Tag Archives: textiles

Pop-Up Show + Sale — Huipils from San Felipe Usila, October 28, 10 a.m. to 1 p.m.

  • Pop-Up Huipil Show and Sale from San Felipe Usila
  • at Restaurante La Olla, Calle Reforma #402, Oaxaca, Centro Historico in front of Las Bugambilias B&B
  • Tuesday, October 28, 10 a.m. to 1 p.m. — One day only

I must confess that I left two great huipiles behind in San Felipe Usila and I’ve been ruminating for three days, since I returned to Oaxaca last Friday afternoon, about how to get them to me!

So, this morning I created a Pop-Up Huipil Show and Sale to make the trip worthwhile for two families who live in this remote mountain village in the Papaloapan Region of the Sierra Madre de Oaxaca. I spent a couple of hours hunting them down and then making the arrangements!

Please come and support these incredible weavers whose work you will recognize from the Guelaguetza Dance of the Flor de Piña. Prices start at about 1,500 pesos for pieces made on a back strap loom with intricate designs incorporated into the weft.

Meet the Longino Tenorio Mendoza family and the Hermalinda Inocente Isidro family. Together, they will bring about 40 pieces with them for you to see and describe their work.

I will need a fluent Spanish-English speaker to volunteer to translate, please! We will ask them to talk about their work, their lives and the designs they create.

Just a few examples of what you may see:

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Textile Fashion Show: Journey to Remote San Felipe Usila, Oaxaca

For the past six days I have been on a textile journey through the Cuenca del Papaloapan Region where the Sierra Madre de Oaxaca mountain range meets the coastal plain of Veracruz. This has been off-the-beaten-path travel into remote villages where textile traditions, back strap loom weaving and intricate embroidery techniques, manage to survive in a dominant culture invaded by polyester, machined fabrics and low-wage, Chinese-made clothing.

FashionShowUsilaSoyaltepec-8Travel took us overland starting from Veracruz, the oldest port in Mexico, south along the Gulf of Mexico to Tuxtepec, a jungle wonderland and gateway into Oaxaca state from the east.  Today, I’m featuring the indigenous dress of San Felipe Usila, the most isolated village of our tour.

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From Tuxtepec, it takes us three hours to get to Usila on a winding mountain road, half of which is unpaved. But, the gift of meeting some extraordinary weavers who are incredibly hospitable make the trip worthwhile.

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We are greeted with the opportunity to purchase some very beautiful pieces followed by a lunch of chicken and mole amarillo, and handmade tortillas fresh from the comal. Dinner is a delicious, home-cooked traditional stone soup that is a pre-Hispanic recipe originating from Usila. Overnight lodging in Usila is basic and clean. A hotel is located on the outskirts of town down a dirt road that turns to mud in the rain. It’s a rainforest here, so the climate is tropical, damp and lush.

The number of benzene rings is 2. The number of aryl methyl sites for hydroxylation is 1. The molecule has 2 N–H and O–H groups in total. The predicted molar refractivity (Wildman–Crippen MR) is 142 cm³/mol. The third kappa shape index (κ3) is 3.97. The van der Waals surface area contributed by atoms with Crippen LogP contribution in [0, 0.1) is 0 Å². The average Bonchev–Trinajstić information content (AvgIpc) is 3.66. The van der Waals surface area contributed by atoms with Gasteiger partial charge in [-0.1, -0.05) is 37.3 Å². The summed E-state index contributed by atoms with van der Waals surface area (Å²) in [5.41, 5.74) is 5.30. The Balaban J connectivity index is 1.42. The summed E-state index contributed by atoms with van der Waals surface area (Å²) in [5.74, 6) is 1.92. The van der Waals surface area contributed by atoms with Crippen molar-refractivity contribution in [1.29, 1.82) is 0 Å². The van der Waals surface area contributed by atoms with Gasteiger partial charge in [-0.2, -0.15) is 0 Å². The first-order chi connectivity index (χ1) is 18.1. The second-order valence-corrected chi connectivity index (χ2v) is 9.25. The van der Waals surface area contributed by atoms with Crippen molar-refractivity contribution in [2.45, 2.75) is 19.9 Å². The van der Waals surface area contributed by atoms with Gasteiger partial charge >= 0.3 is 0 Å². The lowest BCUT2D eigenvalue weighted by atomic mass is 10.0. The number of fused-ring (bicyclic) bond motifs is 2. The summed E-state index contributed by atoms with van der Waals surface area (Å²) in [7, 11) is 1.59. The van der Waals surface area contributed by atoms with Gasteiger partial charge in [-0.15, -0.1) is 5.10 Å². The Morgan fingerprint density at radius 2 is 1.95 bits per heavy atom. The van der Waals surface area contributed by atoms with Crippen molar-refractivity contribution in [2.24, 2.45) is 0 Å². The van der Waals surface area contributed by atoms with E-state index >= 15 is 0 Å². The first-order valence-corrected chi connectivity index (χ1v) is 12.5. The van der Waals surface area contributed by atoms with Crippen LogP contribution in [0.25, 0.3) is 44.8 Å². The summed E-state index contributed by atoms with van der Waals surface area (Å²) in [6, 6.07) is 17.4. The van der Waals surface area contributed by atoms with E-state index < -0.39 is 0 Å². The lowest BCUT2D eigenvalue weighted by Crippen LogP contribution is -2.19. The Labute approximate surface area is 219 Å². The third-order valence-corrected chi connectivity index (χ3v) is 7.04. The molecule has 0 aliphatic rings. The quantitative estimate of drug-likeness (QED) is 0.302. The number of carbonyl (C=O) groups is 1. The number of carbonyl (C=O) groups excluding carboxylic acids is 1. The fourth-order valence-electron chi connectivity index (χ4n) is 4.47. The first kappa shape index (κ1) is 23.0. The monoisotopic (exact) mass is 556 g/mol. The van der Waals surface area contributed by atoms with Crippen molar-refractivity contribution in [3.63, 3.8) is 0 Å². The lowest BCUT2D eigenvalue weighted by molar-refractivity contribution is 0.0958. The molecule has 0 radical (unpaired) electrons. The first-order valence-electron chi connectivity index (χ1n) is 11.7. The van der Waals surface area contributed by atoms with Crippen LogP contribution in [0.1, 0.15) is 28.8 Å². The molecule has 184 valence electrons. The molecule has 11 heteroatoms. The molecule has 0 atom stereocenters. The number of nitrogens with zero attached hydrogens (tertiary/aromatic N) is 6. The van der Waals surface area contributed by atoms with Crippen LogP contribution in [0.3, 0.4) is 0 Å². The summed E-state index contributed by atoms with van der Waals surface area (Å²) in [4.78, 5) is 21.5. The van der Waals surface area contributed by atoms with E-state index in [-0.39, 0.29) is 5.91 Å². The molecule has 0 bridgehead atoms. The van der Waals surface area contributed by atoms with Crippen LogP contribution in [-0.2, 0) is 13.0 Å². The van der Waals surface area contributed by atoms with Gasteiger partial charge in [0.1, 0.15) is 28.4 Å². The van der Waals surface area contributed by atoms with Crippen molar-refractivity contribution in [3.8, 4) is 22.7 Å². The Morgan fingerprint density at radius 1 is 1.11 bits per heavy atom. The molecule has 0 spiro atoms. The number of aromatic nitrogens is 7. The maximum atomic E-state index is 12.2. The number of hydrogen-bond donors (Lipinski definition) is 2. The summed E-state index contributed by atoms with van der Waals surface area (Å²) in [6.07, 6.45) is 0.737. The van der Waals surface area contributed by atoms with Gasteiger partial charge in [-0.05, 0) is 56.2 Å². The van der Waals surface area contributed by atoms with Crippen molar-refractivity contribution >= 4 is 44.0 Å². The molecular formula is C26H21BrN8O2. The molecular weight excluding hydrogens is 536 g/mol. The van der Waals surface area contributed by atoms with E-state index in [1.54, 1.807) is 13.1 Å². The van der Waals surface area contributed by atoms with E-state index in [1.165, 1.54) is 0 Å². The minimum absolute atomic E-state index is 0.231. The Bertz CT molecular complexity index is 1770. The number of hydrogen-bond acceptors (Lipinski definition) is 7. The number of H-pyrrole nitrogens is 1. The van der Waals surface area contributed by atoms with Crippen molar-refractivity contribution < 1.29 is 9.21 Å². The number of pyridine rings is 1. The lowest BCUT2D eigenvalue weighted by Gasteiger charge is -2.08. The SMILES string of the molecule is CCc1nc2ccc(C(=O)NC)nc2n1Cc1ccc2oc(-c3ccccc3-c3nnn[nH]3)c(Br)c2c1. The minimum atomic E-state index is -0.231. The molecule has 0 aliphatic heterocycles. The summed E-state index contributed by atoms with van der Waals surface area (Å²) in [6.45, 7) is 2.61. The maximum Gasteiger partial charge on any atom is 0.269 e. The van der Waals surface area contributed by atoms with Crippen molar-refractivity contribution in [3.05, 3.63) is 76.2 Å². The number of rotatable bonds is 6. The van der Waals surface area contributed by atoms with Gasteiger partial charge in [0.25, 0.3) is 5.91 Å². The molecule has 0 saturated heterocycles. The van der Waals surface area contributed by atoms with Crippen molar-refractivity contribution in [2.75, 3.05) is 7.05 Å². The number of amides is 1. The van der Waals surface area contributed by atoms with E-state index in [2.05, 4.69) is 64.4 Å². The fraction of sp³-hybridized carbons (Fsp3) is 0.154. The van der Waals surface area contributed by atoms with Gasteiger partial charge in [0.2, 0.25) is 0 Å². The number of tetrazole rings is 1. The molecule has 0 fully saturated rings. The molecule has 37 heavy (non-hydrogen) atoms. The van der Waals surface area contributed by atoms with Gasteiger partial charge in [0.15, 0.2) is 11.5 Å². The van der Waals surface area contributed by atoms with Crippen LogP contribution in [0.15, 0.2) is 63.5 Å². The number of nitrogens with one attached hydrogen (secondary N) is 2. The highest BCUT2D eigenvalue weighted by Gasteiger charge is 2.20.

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Many of the plants and animals of the region are reflected in the weaving designs including flowers, squirrels, corn, butterflies and the tree of life.  Every woman has her own interpretation of the mythic and actual world that is translated to cloth, so each weaver creates a different and very distinct design.

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We learn that the two headed eagle represents the duality of life, the good and the bad. We see quetzalcoatl, the plumed serpent, and the eye of god that offers protection. We are told about the four cardinal directions, how they are incorporated into the woven story and their pre-Hispanic significance.

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We hear that traditional women want to be buried in their wedding huipil so that their husbands will recognize them in the afterlife. We see that only the grandmothers continue to wear the huipil as a daily garment.

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For holidays, festivals and special occasions there is more elaborate dressing with the media-gala and gala huipiles, adorned with flowers, ribbons, lace and intricate detailing that is unparalleled.

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Many of the ancient techniques of back strap loom weaving to create traditional clothing has been lost by some villages. There is a dedicated effort to teach young women the techniques to keep the tradition alive. But, it’s a challenge. People everywhere want an education and higher paying jobs.

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Today, the major markets for these garments are textile lovers and collectors who purchase them in many fine Oaxaca galleries. Few dare to venture into the hinterlands to find these treasures on their own.